Explore the latest projects from the UK’s commercial interiors industry, featuring the best of workspace, hospitality, residential and public sectors.

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Realising the post-pandemic workplace

The last in our series looking at how the current crisis will affect the commercial interiors (and wider) world, we’ve asked a number of leading end users and workplace experts to offer their opinions on where we’re likely to find ourselves post-COVID.

28/05/2020 5 min read
This article continues our series of opinions and insights on how the current pandemic will affect the commercial interiors (and wider) world. 
Phil Doyle, Chair, BCO North and Director, 5plus Architects

The most interesting thing to me is what the pandemic will mean for the physical workspace – we all crave that day-to-day interaction, and speaking as an architect, the creative spark that comes from collaboration. Collaboration not just with colleagues, but also with the client and the wider consultant teams and, not least, the physical analysis and interpretation of each individual space and place.

The physical office, in my mind, is far from dead – but we will need to think in a more objective way about the types of spaces; the furniture; the common parts that we bring into and utilise in office spaces.

The BCO’s recent paper, ‘Thoughts on office design and operation after COVID-19’, provides guidelines on how the office may change, and how we can get back to work. It describes how furniture in communal areas will need to be rearranged in order to accommodate social distancing; meeting rooms will be capped with maximum occupancy limits; receptionists could have protective screens; and communal amenities like coffee machines and cutlery will have to be removed for the time being.

We may actually see a big change in office toilets, with workplaces introducing ‘superloos’, sets of individual pods that feature fully touchless devices.

The BCO is, rightly, leading the debate around the post-COVID workplace, and is offering some really vital insight from the technical affairs and research committees – as well as from its wider network. The full piece of research can be accessed here.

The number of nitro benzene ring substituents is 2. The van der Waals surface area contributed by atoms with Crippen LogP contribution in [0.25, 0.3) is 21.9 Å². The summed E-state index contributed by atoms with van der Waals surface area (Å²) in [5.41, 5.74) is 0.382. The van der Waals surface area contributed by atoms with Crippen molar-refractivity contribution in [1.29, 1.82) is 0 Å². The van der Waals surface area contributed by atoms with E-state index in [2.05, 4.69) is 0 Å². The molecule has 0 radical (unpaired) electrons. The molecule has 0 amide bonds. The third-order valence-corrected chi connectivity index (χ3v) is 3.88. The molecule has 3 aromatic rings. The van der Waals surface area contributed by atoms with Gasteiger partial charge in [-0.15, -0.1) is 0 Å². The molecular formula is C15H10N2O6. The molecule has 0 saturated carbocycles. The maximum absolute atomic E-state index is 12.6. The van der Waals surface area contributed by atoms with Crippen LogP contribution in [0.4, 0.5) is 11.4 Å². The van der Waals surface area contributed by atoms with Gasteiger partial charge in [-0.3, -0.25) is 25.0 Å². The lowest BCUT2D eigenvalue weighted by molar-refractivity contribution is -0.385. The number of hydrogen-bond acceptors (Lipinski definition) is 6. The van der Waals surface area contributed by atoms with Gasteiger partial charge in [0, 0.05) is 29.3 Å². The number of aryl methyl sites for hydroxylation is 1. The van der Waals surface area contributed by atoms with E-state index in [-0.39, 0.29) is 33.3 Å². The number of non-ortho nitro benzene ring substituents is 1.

Neil Usher, GoSpace, workessence, author of The Elemental Workplace

As organisations ponder an eventual return to their furloughed offices, seeking cost reduction and resilience, their people are looking for the opposite – personal space and safety. There is an increasing divergence of need.

In response, many are trying to predict the future of the office, but the real challenge is to create it. Of course, it could go either way – back to the old world of daily commuting and whingeing about open plan and noise, or to a new world of responsible and responsive people-centred balance and flexibility.

What does that look like? Imagine a significantly reduced estate size but one buzzing with life, teams collaborating and innovating – rather than rows of lost souls with headphones on wishing they were elsewhere; people working locally when they need, and at the workplace when they know their colleagues will be there – rather than hoping it will happen on the off chance; and workplace scheduled with intelligent software able to respond to change in under a minute. A shared aim – and possible today.

This situation provides us with an incredible opportunity to do better than we have ever done. We can’t waste it.

Dereck Dziva MIWFM, 
Senior Manager – Global Workplace & Facilities, Association of International Certified Professional Accountants

I think COVID-19 is forcing leaders to re-define work. More people will recognise work as what you do rather than where you do it. During the early stages of the lockdown, many conversations on post-COVID office re-occupation involved the term ‘Return to Work’. Whilst this term was relevant for furloughed colleagues, to most people work never ceased and so some took offence at the idea that their leaders were preparing for a return to work. COVID has made remote working laggards speed up adoption and, in the new normal, travelling to the office is likely to become optional, with teams only going in for specific reasons such as workshops etc.